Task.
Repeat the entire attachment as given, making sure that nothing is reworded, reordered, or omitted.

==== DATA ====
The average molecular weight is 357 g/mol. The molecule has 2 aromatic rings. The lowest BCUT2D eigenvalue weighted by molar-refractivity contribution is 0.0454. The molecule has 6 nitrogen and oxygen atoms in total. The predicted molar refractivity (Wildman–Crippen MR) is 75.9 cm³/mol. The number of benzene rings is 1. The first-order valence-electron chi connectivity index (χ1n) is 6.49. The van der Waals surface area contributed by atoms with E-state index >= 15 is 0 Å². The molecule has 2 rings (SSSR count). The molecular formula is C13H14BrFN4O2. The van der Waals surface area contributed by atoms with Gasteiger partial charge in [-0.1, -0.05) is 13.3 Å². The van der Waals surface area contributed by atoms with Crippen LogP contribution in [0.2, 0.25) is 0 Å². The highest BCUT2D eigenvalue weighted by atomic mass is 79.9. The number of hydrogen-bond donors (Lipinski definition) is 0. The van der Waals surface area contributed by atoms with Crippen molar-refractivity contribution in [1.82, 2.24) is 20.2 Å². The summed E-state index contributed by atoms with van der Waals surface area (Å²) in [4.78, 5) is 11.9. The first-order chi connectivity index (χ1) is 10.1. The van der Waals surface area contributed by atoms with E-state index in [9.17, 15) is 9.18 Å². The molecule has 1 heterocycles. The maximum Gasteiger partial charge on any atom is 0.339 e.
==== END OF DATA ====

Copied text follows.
The average molecular weight is 357 g/mol. The molecule has 2 aromatic rings. The lowest BCUT2D eigenvalue weighted by molar-refractivity contribution is 0.0454. The molecule has 6 nitrogen and oxygen atoms in total. The predicted molar refractivity (Wildman–Crippen MR) is 75.9 cm³/mol. The number of benzene rings is 1. The first-order valence-electron chi connectivity index (χ1n) is 6.49. The van der Waals surface area contributed by atoms with E-state index >= 15 is 0 Å². The molecule has 2 rings (SSSR count). The molecular formula is C13H14BrFN4O2. The van der Waals surface area contributed by atoms with Gasteiger partial charge in [-0.1, -0.05) is 13.3 Å². The van der Waals surface area contributed by atoms with Crippen LogP contribution in [0.2, 0.25) is 0 Å². The highest BCUT2D eigenvalue weighted by atomic mass is 79.9. The number of hydrogen-bond donors (Lipinski definition) is 0. The van der Waals surface area contributed by atoms with Crippen molar-refractivity contribution in [1.82, 2.24) is 20.2 Å². The summed E-state index contributed by atoms with van der Waals surface area (Å²) in [4.78, 5) is 11.9. The first-order chi connectivity index (χ1) is 10.1. The van der Waals surface area contributed by atoms with E-state index in [9.17, 15) is 9.18 Å². The molecule has 1 heterocycles. The maximum Gasteiger partial charge on any atom is 0.339 e.